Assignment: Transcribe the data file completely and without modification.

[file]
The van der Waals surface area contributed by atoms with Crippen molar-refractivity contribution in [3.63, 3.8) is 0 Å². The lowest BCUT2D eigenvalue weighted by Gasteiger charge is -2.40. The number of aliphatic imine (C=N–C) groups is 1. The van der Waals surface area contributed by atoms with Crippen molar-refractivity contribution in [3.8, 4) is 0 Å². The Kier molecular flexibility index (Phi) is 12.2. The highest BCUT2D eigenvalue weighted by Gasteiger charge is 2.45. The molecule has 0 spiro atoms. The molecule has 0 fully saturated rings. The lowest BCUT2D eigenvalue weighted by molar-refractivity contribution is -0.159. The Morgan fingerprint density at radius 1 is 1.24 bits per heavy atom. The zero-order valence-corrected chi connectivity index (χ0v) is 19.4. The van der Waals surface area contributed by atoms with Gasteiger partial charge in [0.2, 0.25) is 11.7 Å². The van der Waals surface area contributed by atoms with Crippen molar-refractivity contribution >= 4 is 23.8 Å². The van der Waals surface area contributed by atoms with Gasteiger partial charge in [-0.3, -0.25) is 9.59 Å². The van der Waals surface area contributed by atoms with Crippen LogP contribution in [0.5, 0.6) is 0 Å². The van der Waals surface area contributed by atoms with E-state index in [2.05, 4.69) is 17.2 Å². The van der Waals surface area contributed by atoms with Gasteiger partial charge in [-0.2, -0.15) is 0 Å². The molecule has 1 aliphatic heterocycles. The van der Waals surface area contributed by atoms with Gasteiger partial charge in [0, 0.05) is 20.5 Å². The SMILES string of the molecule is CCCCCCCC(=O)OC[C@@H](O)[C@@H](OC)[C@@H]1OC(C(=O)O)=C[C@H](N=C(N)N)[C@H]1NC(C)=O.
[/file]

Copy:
The van der Waals surface area contributed by atoms with Crippen molar-refractivity contribution in [3.63, 3.8) is 0 Å². The lowest BCUT2D eigenvalue weighted by Gasteiger charge is -2.40. The number of aliphatic imine (C=N–C) groups is 1. The van der Waals surface area contributed by atoms with Crippen molar-refractivity contribution in [3.8, 4) is 0 Å². The Kier molecular flexibility index (Phi) is 12.2. The highest BCUT2D eigenvalue weighted by Gasteiger charge is 2.45. The molecule has 0 spiro atoms. The molecule has 0 fully saturated rings. The lowest BCUT2D eigenvalue weighted by molar-refractivity contribution is -0.159. The Morgan fingerprint density at radius 1 is 1.24 bits per heavy atom. The zero-order valence-corrected chi connectivity index (χ0v) is 19.4. The van der Waals surface area contributed by atoms with Gasteiger partial charge in [0.2, 0.25) is 11.7 Å². The van der Waals surface area contributed by atoms with Crippen molar-refractivity contribution >= 4 is 23.8 Å². The van der Waals surface area contributed by atoms with Gasteiger partial charge in [-0.3, -0.25) is 9.59 Å². The van der Waals surface area contributed by atoms with Crippen LogP contribution in [0.5, 0.6) is 0 Å². The van der Waals surface area contributed by atoms with E-state index in [2.05, 4.69) is 17.2 Å². The van der Waals surface area contributed by atoms with Gasteiger partial charge in [-0.2, -0.15) is 0 Å². The molecule has 1 aliphatic heterocycles. The van der Waals surface area contributed by atoms with Gasteiger partial charge in [0, 0.05) is 20.5 Å². The SMILES string of the molecule is CCCCCCCC(=O)OC[C@@H](O)[C@@H](OC)[C@@H]1OC(C(=O)O)=C[C@H](N=C(N)N)[C@H]1NC(C)=O.